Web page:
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November 07, 2022



I am beginning to question this whole climate change mantra and how sustainable going all electric will be in the future.
It has been an interesting couple of years where just like dealing with Covid you did not have time to accept the solutions because if you don’t something really really bad will happen.
No one is talking about how electric vehicles will require mass mining. A lot of that mining is being done in far away place that use child labor and is going to be so environmentally destructive. Electric vehicles will come at a massive massive costs.
Unfortunately seems everyone is drinking the “kool-aid”.

Peter Garrison

The free market would handle this if people would not buy these expensive and impractical electric cars.

But the market isn’t free as California is manipulating the market by halting sales of new gasoline powered cars in the near future.

If California would just stop HSR I could believe that the government had some common sense, but no.

Read Quentin Kopp’s editorial in the DJ about the stupidity of HSR and his remorse in once thinking it was a good.


You can read an excerpt of Kopp's piece here: https://www.burlingamevoice.com/2021/04/high-cost-rail-part-154-kopp-speaks-outagain.html#comments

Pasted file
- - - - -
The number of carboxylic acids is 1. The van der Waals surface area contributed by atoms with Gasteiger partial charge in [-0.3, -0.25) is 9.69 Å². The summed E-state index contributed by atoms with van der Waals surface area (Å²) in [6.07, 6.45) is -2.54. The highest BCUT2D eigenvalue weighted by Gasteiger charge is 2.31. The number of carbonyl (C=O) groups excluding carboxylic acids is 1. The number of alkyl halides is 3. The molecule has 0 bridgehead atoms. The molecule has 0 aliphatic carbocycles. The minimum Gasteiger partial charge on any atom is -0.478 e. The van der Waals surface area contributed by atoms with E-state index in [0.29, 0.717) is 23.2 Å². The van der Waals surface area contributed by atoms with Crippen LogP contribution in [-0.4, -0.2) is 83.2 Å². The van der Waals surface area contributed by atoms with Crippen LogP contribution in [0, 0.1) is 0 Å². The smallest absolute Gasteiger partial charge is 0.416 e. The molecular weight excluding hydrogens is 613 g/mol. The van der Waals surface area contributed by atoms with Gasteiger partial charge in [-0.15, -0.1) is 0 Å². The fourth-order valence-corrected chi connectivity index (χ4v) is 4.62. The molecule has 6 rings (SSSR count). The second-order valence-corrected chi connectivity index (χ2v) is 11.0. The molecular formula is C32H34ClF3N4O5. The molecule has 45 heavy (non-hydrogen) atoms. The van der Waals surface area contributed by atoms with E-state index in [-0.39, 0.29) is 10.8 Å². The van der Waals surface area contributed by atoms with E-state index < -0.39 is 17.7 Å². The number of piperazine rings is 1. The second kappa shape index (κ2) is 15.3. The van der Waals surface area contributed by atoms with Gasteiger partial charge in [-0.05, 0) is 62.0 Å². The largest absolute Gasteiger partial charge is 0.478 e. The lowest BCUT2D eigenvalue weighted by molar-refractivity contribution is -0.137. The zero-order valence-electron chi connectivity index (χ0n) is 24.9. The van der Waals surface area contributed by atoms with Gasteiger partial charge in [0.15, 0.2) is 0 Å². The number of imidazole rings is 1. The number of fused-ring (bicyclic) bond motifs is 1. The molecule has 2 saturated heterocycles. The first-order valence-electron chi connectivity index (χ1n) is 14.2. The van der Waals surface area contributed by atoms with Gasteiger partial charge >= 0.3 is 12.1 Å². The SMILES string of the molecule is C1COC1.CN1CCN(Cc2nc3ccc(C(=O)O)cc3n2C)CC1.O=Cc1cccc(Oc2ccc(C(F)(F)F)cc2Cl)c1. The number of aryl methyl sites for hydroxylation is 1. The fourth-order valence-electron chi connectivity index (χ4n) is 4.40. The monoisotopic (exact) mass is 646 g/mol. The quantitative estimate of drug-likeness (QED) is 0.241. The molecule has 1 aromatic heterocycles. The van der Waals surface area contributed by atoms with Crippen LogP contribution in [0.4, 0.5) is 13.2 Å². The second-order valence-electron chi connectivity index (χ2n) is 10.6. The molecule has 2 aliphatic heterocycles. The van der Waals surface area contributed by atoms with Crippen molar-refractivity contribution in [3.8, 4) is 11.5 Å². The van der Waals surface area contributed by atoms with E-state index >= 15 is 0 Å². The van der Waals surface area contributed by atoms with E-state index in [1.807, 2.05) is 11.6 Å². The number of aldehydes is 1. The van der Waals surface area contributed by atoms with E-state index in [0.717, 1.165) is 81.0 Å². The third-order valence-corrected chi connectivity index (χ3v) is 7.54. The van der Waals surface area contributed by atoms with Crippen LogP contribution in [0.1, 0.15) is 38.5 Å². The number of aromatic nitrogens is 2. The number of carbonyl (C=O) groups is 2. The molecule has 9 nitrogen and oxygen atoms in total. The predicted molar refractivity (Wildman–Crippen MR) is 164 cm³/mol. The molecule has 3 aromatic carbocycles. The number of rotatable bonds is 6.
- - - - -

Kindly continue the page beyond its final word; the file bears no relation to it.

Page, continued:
The link is also there to read the whole tale of woe.

In Over Your Head

Are you seriously going to look across the world to find the few scientists going against the tide of overwhelming consensus about the impacts of climate change, and make them your heroes? Is the question really going to be "unsettled" in your mind until you can't find one (hack) scientist who disagrees with the consensus? That's RIDICULOUS and you know it. Do you know what degree Lomborg has? PhD in political science. If you disagreed with his position you would surely point that out. Both Koonin's and Lomborg's ideas are "fixed" by many scientists, but I guess you only see what you want to see.